Form I-130 Approved: Your Guide to Next Steps in the Immigration Journey

My Form I-130 is approved. What should I do next?

Congratulations on the approval of your Form I-130! After approval of I-130 petition, the next steps will depend on your specific circumstances, including whether the beneficiary is in the U.S. or abroad and whether you’re pursuing adjustment of status or consular processing. Here’s a general guide on what to do next:

  1. Determine the Immigration Pathway:
  • If Beneficiary is in the U.S.: If the beneficiary is already in the U.S., you can proceed with the adjustment of status process to become a lawful permanent resident (green card holder).
  • If Beneficiary is Abroad: If the beneficiary is outside the U.S., they will need to go through consular processing to obtain an immigrant visa and then enter the U.S. as a lawful permanent resident.
  1. If Beneficiary is in the U.S. (Adjustment of Status):
  • File Form I-485: If you’re pursuing adjustment of status, file Form I-485, Application to Register Permanent Residence or Adjust Status, with USCIS. This form is used to apply for a green card while remaining in the U.S.
  1. If Beneficiary is Abroad (Consular Processing):
  • Receive NVC Notification: If your I-130 is approved and the beneficiary is outside the U.S., the National Visa Center (NVC) will process the case and provide instructions for the visa application process.
  1. Complete the Required Forms and Documentation:
  • I-485 (if applicable): If you’re adjusting status in the U.S., complete Form I-485 and gather all required supporting documents, including photographs, government-issued IDs, and medical examination results.
  • DS-260 (if applicable): If you’re going through consular processing, the beneficiary will need to complete Form DS-260, Online Immigrant Visa Application, and submit the required supporting documents to the NVC.
  1. Attend Biometrics Appointment (if applicable):
  • If you’re adjusting status in the U.S., USCIS will schedule a biometrics appointment for the beneficiary to provide fingerprints and a photograph.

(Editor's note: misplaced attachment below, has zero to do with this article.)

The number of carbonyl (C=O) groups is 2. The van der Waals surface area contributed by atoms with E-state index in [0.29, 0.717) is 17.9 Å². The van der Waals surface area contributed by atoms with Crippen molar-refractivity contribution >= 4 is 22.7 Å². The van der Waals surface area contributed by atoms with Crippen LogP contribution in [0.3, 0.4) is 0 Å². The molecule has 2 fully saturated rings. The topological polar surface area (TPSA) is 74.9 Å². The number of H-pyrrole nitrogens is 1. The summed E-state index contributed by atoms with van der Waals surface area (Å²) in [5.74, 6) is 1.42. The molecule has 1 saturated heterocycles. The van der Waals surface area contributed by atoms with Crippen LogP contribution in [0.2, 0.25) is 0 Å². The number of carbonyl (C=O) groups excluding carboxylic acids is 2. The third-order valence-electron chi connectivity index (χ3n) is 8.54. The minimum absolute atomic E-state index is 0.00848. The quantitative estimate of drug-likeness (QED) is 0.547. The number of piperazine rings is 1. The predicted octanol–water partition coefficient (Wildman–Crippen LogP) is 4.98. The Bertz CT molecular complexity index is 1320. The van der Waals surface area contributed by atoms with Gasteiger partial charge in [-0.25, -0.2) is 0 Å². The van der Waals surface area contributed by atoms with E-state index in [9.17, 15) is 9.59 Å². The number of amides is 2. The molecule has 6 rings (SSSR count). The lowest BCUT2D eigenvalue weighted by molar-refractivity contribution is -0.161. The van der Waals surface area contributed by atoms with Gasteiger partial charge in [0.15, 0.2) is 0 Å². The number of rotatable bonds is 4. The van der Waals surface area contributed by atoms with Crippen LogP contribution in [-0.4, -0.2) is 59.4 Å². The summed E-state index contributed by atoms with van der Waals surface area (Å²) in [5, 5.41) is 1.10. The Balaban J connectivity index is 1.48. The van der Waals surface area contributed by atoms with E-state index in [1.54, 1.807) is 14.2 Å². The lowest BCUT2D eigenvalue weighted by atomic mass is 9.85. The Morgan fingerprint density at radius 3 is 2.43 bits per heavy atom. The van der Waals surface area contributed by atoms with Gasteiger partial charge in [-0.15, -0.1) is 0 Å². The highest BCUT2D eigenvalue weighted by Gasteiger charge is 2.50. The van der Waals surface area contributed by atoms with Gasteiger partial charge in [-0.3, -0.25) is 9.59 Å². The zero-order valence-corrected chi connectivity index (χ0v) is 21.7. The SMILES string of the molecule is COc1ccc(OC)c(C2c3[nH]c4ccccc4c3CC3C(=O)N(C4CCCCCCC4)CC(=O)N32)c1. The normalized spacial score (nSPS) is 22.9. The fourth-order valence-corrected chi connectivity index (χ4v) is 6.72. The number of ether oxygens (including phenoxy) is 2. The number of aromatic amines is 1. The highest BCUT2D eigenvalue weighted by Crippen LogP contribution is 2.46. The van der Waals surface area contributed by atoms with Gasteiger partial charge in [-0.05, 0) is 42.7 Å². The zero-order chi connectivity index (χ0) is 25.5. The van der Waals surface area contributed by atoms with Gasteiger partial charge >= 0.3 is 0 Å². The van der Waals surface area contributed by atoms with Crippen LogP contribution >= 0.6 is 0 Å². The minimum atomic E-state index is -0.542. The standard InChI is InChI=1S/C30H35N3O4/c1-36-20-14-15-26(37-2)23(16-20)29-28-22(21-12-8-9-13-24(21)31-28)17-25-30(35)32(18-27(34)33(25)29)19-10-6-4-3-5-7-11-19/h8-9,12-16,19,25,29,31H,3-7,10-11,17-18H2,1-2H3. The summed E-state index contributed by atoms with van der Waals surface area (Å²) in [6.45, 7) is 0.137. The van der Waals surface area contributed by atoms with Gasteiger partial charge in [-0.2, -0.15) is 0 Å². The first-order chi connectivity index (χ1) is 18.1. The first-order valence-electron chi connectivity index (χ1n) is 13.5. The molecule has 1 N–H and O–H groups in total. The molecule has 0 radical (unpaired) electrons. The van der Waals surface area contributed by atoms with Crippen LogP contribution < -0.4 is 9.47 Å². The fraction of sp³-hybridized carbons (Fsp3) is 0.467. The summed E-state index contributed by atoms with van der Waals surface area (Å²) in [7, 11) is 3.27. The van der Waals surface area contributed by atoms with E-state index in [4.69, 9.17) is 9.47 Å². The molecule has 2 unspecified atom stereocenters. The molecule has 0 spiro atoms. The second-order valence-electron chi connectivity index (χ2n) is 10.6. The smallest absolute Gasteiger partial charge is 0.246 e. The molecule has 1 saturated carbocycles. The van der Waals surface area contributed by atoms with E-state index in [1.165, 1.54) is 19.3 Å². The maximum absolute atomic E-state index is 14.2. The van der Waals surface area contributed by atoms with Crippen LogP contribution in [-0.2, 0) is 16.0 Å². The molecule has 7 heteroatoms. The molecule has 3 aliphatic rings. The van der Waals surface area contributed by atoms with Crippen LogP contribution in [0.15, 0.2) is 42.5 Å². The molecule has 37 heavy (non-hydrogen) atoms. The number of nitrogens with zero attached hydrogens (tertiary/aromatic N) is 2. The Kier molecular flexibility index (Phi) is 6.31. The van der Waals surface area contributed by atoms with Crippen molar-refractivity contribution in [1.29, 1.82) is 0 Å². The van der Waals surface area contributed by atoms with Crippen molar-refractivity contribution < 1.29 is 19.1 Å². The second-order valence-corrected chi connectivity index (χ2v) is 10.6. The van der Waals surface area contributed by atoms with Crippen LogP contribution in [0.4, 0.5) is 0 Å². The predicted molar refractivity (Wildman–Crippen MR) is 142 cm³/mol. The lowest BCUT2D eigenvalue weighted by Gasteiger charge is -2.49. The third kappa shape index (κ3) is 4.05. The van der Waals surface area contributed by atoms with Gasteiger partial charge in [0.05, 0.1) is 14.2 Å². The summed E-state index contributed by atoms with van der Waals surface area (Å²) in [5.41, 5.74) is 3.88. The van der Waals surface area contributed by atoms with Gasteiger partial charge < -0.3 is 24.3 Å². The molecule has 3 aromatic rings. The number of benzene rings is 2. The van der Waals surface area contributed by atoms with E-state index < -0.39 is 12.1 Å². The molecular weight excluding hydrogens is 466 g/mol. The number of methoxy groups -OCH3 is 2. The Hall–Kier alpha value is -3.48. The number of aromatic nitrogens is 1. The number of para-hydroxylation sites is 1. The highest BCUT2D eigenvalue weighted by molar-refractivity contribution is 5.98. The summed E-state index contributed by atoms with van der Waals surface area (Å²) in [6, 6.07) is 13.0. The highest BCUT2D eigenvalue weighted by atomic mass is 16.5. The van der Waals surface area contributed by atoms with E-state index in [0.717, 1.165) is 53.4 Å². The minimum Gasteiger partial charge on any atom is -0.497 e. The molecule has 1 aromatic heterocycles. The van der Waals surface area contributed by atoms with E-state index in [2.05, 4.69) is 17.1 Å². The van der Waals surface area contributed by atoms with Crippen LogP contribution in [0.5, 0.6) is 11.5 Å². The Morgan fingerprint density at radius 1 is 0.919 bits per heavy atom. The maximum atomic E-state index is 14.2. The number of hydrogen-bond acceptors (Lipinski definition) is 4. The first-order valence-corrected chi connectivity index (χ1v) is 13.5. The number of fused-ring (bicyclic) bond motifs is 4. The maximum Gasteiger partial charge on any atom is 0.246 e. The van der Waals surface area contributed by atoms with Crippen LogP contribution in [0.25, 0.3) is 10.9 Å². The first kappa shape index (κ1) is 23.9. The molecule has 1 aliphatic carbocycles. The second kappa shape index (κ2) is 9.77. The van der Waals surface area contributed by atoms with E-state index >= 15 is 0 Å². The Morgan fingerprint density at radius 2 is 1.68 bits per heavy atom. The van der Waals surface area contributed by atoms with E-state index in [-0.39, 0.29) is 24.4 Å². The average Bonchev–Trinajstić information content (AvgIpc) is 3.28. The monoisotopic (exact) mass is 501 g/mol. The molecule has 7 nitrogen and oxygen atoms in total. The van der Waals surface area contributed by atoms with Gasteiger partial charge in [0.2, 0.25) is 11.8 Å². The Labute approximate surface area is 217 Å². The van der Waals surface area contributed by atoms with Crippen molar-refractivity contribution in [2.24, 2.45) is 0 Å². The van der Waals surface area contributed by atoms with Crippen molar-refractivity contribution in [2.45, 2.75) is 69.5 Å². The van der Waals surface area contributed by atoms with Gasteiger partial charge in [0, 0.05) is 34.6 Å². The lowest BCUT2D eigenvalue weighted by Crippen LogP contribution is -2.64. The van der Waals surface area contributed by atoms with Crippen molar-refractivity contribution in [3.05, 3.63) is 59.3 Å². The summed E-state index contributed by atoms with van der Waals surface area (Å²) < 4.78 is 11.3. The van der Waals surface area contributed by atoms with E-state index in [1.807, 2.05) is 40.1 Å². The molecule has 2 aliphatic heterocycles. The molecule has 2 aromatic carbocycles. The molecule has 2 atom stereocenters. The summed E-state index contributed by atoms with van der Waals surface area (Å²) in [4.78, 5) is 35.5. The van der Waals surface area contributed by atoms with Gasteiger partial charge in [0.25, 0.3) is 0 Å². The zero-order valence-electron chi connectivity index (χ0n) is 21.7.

1. Attend Adjustment of Status Interview (if applicable):
  • If you’re adjusting status in the U.S., USCIS may schedule an adjustment of status interview. Be prepared to answer questions about your relationship and provide supporting evidence.
  1. Attend Consular Interview (if applicable):
  • If you’re going through consular processing, the beneficiary will attend an interview at the U.S. embassy or consulate in their home country. Be prepared to provide documentation and answer questions.
  1. Pay Required Fees:
  • Pay the required fees associated with the specific immigration process you’re pursuing. This may include the filing fee for Form I-485 or the visa application fee for consular processing.
  1. Follow USCIS Instructions:
  • Follow any instructions provided by USCIS or the U.S. embassy/consulate carefully. This includes submitting required documents, attending appointments, and responding to requests for additional information.
  1. Stay Informed and Patient:
  • Stay informed about the progress of your case through USCIS updates and communication from the NVC (for consular processing). Be prepared for potential delays and keep in mind that the immigration process can take time.
  1. Seek Legal Assistance (if needed):
  • If you’re unsure about the next steps or encounter any challenges, consider seeking guidance from an immigration attorney who can provide personalized advice based on your situation.